It’s likely you have heard of Agatha Christie, the English novelist, most notably for murder mysteries. It’s also possible you have heard of Ten Little Indians, the famous novel written by Christie.
The BBC has produced a new version for television, And Then There Were None. Think Downton Abbey meets Gosford Park meets dark murder mystery.
This retelling is rather bleak , but also engrossing. The time briskly passes while watching as you try to solve the murders before it’s too late. Just as the characters hope to figure it all out before their own untimely demise.
But do they? That’s the question you’ll have to watch and find out.
In the novel, a group of people are lured into coming to an island under different pretexts, e.g. offers of employment or to enjoy a late summer holiday, or to meet old friends. All have been complicit in the death(s) of other human beings but either escaped justice or committed an act that was not subject to legal sanction. The guests and two servants who are present are “charged” with their respective “crimes” by a gramophone recording after dinner the first night and informed that they have been brought to the island to pay for their actions. They are the only people on the island, and cannot escape due to the distance from the mainland and the inclement weather, yet gradually all ten are killed in turn, in a manner that seems to parallel the ten deaths in the nursery rhyme. Nobody else seems to be left alive on the island by the time of the apparent last death. A confession, in the form of a postscript to the novel, unveils how the killings took place and who was responsible.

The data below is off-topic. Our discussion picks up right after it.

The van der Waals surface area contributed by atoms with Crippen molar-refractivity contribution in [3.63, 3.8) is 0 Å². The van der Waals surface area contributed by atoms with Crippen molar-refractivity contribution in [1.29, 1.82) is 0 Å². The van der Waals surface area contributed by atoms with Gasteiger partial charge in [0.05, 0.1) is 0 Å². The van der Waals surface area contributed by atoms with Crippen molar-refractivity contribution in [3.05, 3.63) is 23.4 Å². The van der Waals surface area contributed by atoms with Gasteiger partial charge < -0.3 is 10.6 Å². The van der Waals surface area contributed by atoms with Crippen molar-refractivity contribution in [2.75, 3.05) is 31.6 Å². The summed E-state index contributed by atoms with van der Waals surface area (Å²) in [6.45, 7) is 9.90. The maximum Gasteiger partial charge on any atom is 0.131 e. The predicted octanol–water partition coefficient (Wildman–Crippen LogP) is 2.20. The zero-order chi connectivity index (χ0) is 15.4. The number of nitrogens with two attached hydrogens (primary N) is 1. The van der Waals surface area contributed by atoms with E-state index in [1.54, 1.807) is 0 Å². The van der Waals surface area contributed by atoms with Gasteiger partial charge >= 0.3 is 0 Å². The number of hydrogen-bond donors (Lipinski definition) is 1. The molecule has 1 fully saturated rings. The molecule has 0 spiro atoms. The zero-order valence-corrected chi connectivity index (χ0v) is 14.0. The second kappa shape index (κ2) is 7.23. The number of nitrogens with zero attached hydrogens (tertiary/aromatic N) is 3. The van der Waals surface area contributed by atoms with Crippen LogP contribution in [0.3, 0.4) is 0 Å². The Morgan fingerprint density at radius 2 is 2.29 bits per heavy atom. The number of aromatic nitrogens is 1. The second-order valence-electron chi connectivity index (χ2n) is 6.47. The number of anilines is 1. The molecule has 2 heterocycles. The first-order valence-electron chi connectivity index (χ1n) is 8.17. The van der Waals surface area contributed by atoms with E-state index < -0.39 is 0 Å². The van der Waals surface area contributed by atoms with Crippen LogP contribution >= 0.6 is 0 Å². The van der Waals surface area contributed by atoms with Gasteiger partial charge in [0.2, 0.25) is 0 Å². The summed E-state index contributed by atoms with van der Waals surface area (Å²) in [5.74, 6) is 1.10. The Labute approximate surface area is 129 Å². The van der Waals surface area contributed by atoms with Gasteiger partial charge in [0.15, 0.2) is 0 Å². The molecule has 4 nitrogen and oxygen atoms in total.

It is Christie’s best-selling novel with more than 100 million copies sold, also making it the world’s best-selling mystery, and one of the best-selling books of all time. Publications International lists the novel as the seventh best-selling title.